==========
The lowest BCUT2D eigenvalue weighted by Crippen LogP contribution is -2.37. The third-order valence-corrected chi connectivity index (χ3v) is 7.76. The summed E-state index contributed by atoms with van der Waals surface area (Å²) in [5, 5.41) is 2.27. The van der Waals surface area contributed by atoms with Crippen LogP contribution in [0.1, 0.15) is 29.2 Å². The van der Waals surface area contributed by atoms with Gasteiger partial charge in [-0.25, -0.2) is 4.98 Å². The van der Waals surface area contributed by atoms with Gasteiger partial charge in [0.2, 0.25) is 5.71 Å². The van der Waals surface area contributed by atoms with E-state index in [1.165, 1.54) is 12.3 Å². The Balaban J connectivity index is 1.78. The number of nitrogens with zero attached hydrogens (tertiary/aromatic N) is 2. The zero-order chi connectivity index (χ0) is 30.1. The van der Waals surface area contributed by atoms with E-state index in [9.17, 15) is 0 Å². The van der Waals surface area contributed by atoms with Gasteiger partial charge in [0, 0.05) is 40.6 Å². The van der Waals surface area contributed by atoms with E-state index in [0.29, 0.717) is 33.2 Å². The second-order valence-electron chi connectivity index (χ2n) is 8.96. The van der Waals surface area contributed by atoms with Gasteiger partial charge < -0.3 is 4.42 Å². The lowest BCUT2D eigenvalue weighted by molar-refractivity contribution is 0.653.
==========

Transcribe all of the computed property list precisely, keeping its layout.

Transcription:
The lowest BCUT2D eigenvalue weighted by Crippen LogP contribution is -2.37. The third-order valence-corrected chi connectivity index (χ3v) is 7.76. The summed E-state index contributed by atoms with van der Waals surface area (Å²) in [5, 5.41) is 2.27. The van der Waals surface area contributed by atoms with Crippen LogP contribution in [0.1, 0.15) is 29.2 Å². The van der Waals surface area contributed by atoms with Gasteiger partial charge in [-0.25, -0.2) is 4.98 Å². The van der Waals surface area contributed by atoms with Gasteiger partial charge in [0.2, 0.25) is 5.71 Å². The van der Waals surface area contributed by atoms with E-state index in [1.165, 1.54) is 12.3 Å². The Balaban J connectivity index is 1.78. The number of nitrogens with zero attached hydrogens (tertiary/aromatic N) is 2. The zero-order chi connectivity index (χ0) is 30.1. The van der Waals surface area contributed by atoms with E-state index in [9.17, 15) is 0 Å². The van der Waals surface area contributed by atoms with Gasteiger partial charge in [0, 0.05) is 40.6 Å². The van der Waals surface area contributed by atoms with E-state index in [0.29, 0.717) is 33.2 Å². The second-order valence-electron chi connectivity index (χ2n) is 8.96. The van der Waals surface area contributed by atoms with Gasteiger partial charge < -0.3 is 4.42 Å². The lowest BCUT2D eigenvalue weighted by molar-refractivity contribution is 0.653.